This ideally suits the ethos of Herring & Herring, which is strongly visual: more of a coffee table book than a magazine, there are no written editorials, interviews, trend forecasts or beauty tips, just a striking set of interrelated images. “We’ve been putting out the magazine for the past two years,” says Dimitri, “and now go out to around 25 countries. We print on heavyweight art paper, with gold foil embossed text on the cover and credits band, and the printing, paper stock and finishes all have very high production values. Even so, we’re determined to make the cost as affordable as possible, just $20, and the cost of publication is met by issue sales and a selection of beauty and fashion brands and a single ad on the back page.”



The theme of each issue isn’t always clear until its finished – it all depends on the ideas Dimitri and Jesper have prior to shooting and what they actually feel once the whole thing has been put together. The pair shoots all of the content for the magazine and comes up with all of the creative direction and concepts. Outside of that there’s just a very small team involved that oversees production, talent relationships, casting and the general day-to-day magazine work.

“We really try to work together with the talent in the magazine to build portraits and editorials that we are all proud of and to which we have all contributed creatively,” says Dimitri. “There is a lot of back and forth with the celebrities we shoot before we get on set. We want them to be part of the process and not just”show up and smile”. It’s a lot more fun for us that way and we know they enjoy that process as well.

“We feel extremely lucky to have worked with such an incredible line-up of artists. For each issue we put together a list of entertainers that have inspired us; people whose personalities or work has somehow influenced us. We then reach out to their representatives and see if they are available and would be interested in collaborating with us. Since our publication and process is non-traditional, it takes a smart team (managers, publicists and talent) to recognise the value of investing time in to a project like the one we’re putting together. But with each issue it gets easier to attract talent, which is good because it’s important for us to have a great mix of characters in each issue. Turning a page and seeing someone unexpected or totally new to the scene next to a legend is really cool.”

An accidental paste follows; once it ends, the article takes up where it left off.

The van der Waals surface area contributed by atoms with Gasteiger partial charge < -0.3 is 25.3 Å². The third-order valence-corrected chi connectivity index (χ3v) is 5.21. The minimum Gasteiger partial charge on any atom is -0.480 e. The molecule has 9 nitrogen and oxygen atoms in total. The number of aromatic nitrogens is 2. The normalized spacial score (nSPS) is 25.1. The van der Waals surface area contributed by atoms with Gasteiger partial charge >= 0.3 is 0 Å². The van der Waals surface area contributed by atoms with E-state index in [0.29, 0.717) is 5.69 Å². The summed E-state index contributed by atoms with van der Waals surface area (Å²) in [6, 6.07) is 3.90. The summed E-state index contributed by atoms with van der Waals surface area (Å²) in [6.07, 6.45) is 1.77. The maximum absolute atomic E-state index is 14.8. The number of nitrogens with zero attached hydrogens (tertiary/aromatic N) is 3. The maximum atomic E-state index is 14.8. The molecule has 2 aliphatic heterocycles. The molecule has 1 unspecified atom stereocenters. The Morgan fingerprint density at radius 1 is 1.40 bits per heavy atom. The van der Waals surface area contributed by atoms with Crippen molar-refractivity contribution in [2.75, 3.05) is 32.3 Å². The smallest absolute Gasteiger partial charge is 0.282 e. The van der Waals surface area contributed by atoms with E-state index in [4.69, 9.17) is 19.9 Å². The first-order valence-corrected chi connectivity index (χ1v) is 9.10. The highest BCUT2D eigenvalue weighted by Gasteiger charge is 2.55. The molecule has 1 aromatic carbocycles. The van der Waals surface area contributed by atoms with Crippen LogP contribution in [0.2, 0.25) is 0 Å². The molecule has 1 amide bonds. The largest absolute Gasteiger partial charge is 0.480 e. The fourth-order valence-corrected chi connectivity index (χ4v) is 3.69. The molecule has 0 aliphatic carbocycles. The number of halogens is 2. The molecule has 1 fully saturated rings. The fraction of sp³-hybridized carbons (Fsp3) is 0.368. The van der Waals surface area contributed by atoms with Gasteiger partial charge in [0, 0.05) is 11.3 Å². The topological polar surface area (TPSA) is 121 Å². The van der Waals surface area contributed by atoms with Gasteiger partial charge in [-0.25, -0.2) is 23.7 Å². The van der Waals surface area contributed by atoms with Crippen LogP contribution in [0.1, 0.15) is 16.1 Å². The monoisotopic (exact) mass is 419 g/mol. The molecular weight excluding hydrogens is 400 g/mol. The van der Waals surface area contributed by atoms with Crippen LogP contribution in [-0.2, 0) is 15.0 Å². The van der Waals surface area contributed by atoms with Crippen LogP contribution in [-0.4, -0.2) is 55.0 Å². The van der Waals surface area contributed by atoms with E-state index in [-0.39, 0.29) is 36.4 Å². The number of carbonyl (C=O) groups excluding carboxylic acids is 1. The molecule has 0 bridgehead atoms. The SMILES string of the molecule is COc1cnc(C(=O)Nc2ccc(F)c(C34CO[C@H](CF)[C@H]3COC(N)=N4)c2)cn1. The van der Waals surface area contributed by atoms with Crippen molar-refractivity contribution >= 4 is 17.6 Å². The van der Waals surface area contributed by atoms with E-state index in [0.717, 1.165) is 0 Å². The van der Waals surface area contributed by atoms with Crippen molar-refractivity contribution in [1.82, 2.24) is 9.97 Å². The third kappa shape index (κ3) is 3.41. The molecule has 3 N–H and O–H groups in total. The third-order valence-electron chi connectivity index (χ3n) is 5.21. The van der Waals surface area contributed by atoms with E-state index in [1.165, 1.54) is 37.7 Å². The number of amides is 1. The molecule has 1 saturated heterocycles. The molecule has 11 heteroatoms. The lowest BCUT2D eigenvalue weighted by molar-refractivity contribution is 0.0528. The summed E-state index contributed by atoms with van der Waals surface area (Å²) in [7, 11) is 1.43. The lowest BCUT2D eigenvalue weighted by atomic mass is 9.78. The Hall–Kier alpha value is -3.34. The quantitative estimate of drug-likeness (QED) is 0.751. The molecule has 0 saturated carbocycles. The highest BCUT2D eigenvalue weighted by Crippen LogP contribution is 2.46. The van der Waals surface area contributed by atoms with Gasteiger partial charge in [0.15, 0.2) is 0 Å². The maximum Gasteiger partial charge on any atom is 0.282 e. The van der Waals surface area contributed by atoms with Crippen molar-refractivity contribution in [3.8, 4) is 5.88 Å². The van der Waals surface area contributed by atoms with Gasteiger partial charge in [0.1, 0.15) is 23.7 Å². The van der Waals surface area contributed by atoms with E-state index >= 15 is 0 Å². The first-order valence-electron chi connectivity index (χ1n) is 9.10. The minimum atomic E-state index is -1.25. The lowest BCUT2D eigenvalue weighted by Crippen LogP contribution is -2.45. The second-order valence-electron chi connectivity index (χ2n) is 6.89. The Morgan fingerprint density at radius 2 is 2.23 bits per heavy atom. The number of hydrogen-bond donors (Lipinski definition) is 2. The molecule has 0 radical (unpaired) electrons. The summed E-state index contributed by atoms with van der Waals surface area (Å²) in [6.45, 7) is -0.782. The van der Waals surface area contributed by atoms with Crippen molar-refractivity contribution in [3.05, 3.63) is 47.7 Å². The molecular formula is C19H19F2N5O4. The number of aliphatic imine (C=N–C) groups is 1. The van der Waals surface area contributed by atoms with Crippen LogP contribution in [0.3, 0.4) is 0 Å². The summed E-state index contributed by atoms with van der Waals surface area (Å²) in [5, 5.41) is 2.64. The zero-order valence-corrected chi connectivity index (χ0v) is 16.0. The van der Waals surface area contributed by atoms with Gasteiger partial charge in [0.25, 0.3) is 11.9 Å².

Not only do Dimitri and Jesper photograph each issue of Herring & Herring, they’re also the publishers and are responsible for liaising with those who can organise the magazine’s distribution to newsstands, bookstores and museums all around the world. It’s a huge responsibility, and without having a handle on the whole process of magazine production from start to finish there’s no way an issue would find its way out into the market.

“It’s a big undertaking,” Dimitri concedes, “and the magazine does take up most of our time. However, we do still take on commissions outside of Herring & Herring, and it’s actually a great break for us to shoot for other publications and to do commercial work for brands. Sometimes the hard work of producing the magazine gets in the way of the simple fun of just taking pictures, so we love shooting for others. It’s also a great way to meet new people who might turn out to be future creative collaborators or subjects.”